Outdoor religious gatherings draw warnings and rebukes from health officials
Along Pacific Coast Highway in Huntington Beach, electronic road signs were programmed to read: CANCELED SATURATE OC.
But the evangelical worship event took place on the sand near Lifeguard Tower 20 for the fourth Friday in a row, despite warnings that it was violating public health orders and permitting rules, officials said. Its organizers estimate as many as 1,800 people attended for nearly two hours of musical performances, baptisms and prayers.
Days earlier, minister and musician Sean Feucht urged his fellow Christians to join him under the Sundial Bridge in Redding for a night of worship.
“Bring a mask (we’ll have some if you need). Spread out. Let’s worship Jesus and love on our city!” he said on Twitter.
It’s been nearly two weeks since Gov. Gavin Newsom ordered the re-closure of churches in much of the state amid a worrying resurgence of new coronavirus cases. Though outdoor worship services are still permitted, participants are supposed to wear face coverings and keep six feet apart, as is required when Californians are around anyone who is not a member of their household.
But from Orange County to Northern California, people continue to gather for large outdoor ceremonies without following the rules, prompting stern reprimands from public health officials.
The Shasta County Health and Human Services Agency recommended that anyone who attended the Redding service get tested for the coronavirus and self-quarantine for 14 days.
“We truly empathize with all who have had to change the way they worship in the past few months,” the agency said in a news release. “Very sadly, some of our local cases of COVID-19, including hospitalizations, have resulted from faith gatherings, and it’s critical that our faith community leaders continue to offer safe services that follow the state guidelines.”
The health agency noted in its statement that “there was much physical touching” at the event, and the crowd was too large to fit in the area around the bridge while maintaining social distancing.
As of Friday, Shasta County had 291 confirmed coronavirus cases, with five people hospitalized and eight dead from the virus.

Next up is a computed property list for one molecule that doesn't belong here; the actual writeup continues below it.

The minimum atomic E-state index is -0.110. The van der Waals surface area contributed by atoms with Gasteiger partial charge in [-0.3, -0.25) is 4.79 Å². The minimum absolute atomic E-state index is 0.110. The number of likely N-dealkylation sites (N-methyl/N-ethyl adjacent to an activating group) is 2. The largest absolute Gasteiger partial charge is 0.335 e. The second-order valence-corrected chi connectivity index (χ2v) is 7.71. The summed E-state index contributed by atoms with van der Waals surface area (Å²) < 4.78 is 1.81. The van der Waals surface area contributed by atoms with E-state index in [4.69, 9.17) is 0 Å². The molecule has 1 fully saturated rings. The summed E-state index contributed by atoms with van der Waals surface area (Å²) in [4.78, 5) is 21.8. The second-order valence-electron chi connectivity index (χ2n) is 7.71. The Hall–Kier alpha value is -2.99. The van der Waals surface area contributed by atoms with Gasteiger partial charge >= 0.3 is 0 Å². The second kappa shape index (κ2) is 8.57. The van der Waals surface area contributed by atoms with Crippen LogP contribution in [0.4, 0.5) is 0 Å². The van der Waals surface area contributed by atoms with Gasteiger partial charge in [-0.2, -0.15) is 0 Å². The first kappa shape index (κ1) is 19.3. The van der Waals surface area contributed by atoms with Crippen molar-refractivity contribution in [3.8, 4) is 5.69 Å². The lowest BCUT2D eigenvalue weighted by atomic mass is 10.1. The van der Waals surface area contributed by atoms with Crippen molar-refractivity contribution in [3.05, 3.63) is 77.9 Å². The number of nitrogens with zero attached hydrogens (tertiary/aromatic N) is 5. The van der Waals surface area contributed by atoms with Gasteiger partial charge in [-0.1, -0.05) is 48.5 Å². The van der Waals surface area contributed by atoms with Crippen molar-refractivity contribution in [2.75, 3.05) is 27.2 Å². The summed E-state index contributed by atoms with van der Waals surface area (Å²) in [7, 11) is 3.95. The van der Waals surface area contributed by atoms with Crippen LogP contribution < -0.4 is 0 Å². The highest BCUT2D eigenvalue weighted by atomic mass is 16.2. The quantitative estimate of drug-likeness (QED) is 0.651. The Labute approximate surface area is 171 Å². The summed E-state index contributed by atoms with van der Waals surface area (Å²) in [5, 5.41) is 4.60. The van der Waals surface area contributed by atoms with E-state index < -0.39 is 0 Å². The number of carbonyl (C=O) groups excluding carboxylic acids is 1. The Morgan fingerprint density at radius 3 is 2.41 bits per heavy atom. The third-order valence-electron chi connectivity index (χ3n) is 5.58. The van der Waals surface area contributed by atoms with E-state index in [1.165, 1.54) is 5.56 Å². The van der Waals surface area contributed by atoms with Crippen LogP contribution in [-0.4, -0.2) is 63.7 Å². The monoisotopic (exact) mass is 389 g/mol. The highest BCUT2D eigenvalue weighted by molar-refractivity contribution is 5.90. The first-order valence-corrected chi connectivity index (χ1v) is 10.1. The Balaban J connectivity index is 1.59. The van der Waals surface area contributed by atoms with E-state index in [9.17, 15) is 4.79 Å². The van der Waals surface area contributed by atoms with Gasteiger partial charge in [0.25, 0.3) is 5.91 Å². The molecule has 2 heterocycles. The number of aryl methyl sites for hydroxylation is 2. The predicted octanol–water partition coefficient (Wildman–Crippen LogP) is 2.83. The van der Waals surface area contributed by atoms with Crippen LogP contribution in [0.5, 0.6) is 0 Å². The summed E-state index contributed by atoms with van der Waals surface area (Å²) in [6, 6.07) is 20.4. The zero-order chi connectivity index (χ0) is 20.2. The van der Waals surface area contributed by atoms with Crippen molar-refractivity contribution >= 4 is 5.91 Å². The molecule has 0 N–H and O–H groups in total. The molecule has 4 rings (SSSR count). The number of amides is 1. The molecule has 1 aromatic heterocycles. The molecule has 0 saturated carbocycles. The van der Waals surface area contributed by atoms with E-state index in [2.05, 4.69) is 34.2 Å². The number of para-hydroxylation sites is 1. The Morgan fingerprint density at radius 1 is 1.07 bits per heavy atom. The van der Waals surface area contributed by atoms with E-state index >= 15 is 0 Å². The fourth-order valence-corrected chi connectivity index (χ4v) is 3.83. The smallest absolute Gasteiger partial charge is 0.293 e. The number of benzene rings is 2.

The city of Huntington Beach said in a statement that it “firmly supports the right of any religious group to worship,” but that they must follow permitting and safety protocols. “Unfortunately, the Saturate OC event promoters have not instituted safety protocols prescribed by the state and county, and they have refused to obtain a permit for their event,” the city said.
The event’s directors said they thought they were being singled out because of their religion.
“I think it’s more of a political statement that anything at this point, for people to actually shut down a worship service when there’s mass protests with hundreds of thousands of people in L.A. and then we’re getting highlighted in the news for spreading the virus,” said Parker Green, 34, who organized the recurring event with his wife Jessi, 35.
Huntington Beach Police officers visited the Greens’ home ahead of the 6 p.m. service and cited Parker for promoting an event without a permit. They planned to expand the charge to holding an event without a permit, and officers were also recommending that his wife be cited, Angela Bennett, public information officer for the Huntington Beach Police Department, said Saturday. Each municipal code violation carries a potential fine of $1,000, she said.
The Greens had been planning Saturate OC for more than a year and initially planned to host it at the Hyatt hotel, but then the coronavirus pandemic put an indefinite end to large indoor gatherings, they said. They held their first event at Huntington Beach on July 3, and they’ve seen attendance grow every week, surpassing their expectations, they said.